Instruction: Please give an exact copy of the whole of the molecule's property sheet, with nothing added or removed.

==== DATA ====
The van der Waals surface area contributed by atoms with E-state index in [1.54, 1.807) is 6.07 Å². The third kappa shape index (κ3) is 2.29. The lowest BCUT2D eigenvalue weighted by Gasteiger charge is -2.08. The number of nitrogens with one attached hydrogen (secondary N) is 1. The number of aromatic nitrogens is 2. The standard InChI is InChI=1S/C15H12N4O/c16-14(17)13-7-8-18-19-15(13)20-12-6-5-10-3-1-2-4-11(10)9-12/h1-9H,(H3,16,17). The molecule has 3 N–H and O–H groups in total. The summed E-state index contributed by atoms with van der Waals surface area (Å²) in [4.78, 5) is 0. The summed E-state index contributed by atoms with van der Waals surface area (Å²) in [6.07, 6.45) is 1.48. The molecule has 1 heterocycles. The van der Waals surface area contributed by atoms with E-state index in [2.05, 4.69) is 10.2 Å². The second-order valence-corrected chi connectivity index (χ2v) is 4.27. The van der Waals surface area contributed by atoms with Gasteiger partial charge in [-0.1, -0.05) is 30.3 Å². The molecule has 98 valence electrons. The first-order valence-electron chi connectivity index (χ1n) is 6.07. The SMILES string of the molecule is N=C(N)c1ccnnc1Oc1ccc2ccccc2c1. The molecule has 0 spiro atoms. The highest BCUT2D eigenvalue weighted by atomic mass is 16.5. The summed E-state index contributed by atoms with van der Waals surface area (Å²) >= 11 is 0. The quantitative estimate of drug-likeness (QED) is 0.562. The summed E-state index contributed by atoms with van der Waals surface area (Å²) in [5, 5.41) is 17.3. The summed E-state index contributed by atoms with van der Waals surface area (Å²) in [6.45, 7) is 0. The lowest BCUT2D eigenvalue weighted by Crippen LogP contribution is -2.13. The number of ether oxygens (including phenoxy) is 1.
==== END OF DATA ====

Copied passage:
The van der Waals surface area contributed by atoms with E-state index in [1.54, 1.807) is 6.07 Å². The third kappa shape index (κ3) is 2.29. The lowest BCUT2D eigenvalue weighted by Gasteiger charge is -2.08. The number of nitrogens with one attached hydrogen (secondary N) is 1. The number of aromatic nitrogens is 2. The standard InChI is InChI=1S/C15H12N4O/c16-14(17)13-7-8-18-19-15(13)20-12-6-5-10-3-1-2-4-11(10)9-12/h1-9H,(H3,16,17). The molecule has 3 N–H and O–H groups in total. The summed E-state index contributed by atoms with van der Waals surface area (Å²) in [4.78, 5) is 0. The summed E-state index contributed by atoms with van der Waals surface area (Å²) in [6.07, 6.45) is 1.48. The molecule has 1 heterocycles. The van der Waals surface area contributed by atoms with E-state index in [2.05, 4.69) is 10.2 Å². The second-order valence-corrected chi connectivity index (χ2v) is 4.27. The van der Waals surface area contributed by atoms with Gasteiger partial charge in [-0.1, -0.05) is 30.3 Å². The molecule has 98 valence electrons. The first-order valence-electron chi connectivity index (χ1n) is 6.07. The SMILES string of the molecule is N=C(N)c1ccnnc1Oc1ccc2ccccc2c1. The molecule has 0 spiro atoms. The highest BCUT2D eigenvalue weighted by atomic mass is 16.5. The summed E-state index contributed by atoms with van der Waals surface area (Å²) >= 11 is 0. The quantitative estimate of drug-likeness (QED) is 0.562. The summed E-state index contributed by atoms with van der Waals surface area (Å²) in [5, 5.41) is 17.3. The summed E-state index contributed by atoms with van der Waals surface area (Å²) in [6.45, 7) is 0. The lowest BCUT2D eigenvalue weighted by Crippen LogP contribution is -2.13. The number of ether oxygens (including phenoxy) is 1.